Andrew's First Idea

Although Amanda usually writes these posts, (given the name under the surface MOM) I thought it would be an interesting idea for me, Reese, to "take a stab" at writing a post. Hello, I am Reese Sullivan. I am Amanda (and Rusty)'s son and I am 14 years old; (yes I read the post dear 14... mom please stop its embarrassing). Currently, I am in eighth grade and have dealt with my brother Andrew's condition for most of my life. It has not been easy, it has been confusing and a mess; but it has helped me learn and grow as a person, and has also helped my parents do so. I used to just think of Andrew as my brother who was still a baby, and I didn't like it. Up until 5th grade or so, Andrew was my baby brother, just he didn't wear diapers and eat baby food. I hated the fact that he was mentally so slow compared to all of my friend's brothers and sisters. It seemed like he was dysfunctional. However, in 5th grade, something happened. It seemed as if Andrew's mind "clicked." Although I never understood why seizures were such a big deal until 7th grade (and I still don't fully understand it), I knew that being seizure free was good, and Andrew was seizure free for many months before this day. It seemed to just be a normal day. I was in the middle of 5th grade (somewhat towards the end) and Andrew was starting to very slowly gain mental capacity. He started to slowly but surely seem less brain-dead. This day was in February. Andrew and I were in the back of the car and he was watching me play geometry dash. I was just trying to mind my own business when Andrew said something that surprised me. Before this, I would always tell him to try and get his own ideas and be his own person, because I didn't understand that he didn't have the mental capacity to be like me like I understand now. He looked at me, and saw me repeatedly dying in geometry dash. That is when he said "Reese, wouldn't it be cool if you couldn't die in geometry dash?" I was shocked. Mom didn't seem very surprised, but that wasn't surprising considering she had a long day and was tired. I was so happy Andrew finally had his own idea for the first time. It was amazing. Sure, it was simple. Sure, it was predictable. Sure, he probably didn't spend too much time thinking up to it. But now, he finally seemed like he wasn't a robot. He seemed, human. After this moment, Andrew went through more character development. He started saying his own thoughts and phrases. He started realizing his favorite things and learned what he thought was funny. This was all when I was in 6th grade. When I was in 7th grade, he started quoting things he found funny, and started learning what his feelings were, as well as using those feelings to better sympathize with others. When I'm in 8th grade, he's been learning how to spell certain words he sees so he can read better, and having MANY more ideas. He's been learning how to function as a human, and how to have his own thoughts and ideas and execute them. He's been asking questions at church. He's been remembering things he believes are important. And he's become more aware of his environment. It seems like i'm talking to an actual person now, and not a helmeted seizure-having dieting robot. Sure, he's still mentally 4 and a half, but its better than being mentally 1 and a half like he was for so many years, when I was in grades Kindergarten through 5th grade. I am so grateful for the progress god has made on him, and I pray that he helps give me the patience to maybe teach Andrew a few things. Although my mom gets upset with his conditions sometimes, I think it's important to step back and look at the progress she has made, my dad has made, I have made, and god has made, and appreciate it. My dad has worked very hard to keep our family together and have enough money for Andrew sickness and being a family, and I look up to him for it. He's been through tough emotions to deal with Andrew's medical needs, and he's struggled through these emotions to continue to be the amazing father he is. I have learned to be nicer through this experience, and more accepting to people of similar conditions, as I realize that they cannot help themselves. I hope you guys reading this enjoyed my blog post. Sorry if it was a bit long, but I hope you see some other parts of me and my family you didn't know about before, and maybe learned something. Thank you all for your time, and thank you mom for letting me type a blog post on here.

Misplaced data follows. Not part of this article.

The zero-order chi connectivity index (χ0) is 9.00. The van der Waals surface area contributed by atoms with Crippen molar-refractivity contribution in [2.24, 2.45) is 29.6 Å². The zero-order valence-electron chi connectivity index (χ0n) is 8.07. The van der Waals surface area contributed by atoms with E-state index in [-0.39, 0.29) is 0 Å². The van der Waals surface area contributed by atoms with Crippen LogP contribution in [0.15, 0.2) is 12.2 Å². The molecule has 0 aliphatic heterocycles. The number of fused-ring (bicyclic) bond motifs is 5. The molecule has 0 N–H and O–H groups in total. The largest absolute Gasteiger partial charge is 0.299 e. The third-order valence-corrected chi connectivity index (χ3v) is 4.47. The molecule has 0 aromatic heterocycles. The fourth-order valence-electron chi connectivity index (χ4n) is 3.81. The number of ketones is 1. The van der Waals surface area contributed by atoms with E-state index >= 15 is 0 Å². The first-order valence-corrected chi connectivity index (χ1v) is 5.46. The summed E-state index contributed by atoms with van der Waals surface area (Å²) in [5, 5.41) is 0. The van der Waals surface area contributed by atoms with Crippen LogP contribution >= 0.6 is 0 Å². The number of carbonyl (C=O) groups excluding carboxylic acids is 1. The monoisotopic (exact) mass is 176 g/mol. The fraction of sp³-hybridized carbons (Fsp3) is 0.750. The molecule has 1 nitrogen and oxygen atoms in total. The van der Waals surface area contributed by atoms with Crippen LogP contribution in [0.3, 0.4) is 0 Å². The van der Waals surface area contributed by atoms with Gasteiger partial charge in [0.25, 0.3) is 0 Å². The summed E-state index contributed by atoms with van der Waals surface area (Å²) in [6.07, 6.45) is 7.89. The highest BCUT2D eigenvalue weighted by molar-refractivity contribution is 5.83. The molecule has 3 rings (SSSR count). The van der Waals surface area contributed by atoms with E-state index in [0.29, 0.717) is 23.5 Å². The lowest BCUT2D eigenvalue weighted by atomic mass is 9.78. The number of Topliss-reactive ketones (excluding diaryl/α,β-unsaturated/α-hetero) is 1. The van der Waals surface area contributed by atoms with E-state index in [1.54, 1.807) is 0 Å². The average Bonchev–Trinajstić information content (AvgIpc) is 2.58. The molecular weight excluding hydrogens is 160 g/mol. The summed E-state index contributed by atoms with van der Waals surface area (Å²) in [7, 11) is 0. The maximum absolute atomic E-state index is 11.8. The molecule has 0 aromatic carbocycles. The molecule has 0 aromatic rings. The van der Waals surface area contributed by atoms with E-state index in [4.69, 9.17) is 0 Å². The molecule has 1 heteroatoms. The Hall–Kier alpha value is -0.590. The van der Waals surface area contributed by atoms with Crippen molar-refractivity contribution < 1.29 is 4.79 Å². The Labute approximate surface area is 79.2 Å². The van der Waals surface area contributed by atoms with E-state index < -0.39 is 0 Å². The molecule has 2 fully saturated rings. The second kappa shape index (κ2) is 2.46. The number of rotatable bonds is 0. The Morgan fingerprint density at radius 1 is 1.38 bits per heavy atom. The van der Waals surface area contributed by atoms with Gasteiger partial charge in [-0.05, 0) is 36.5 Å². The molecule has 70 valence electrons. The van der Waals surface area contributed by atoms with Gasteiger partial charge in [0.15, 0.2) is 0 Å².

Thank you all,



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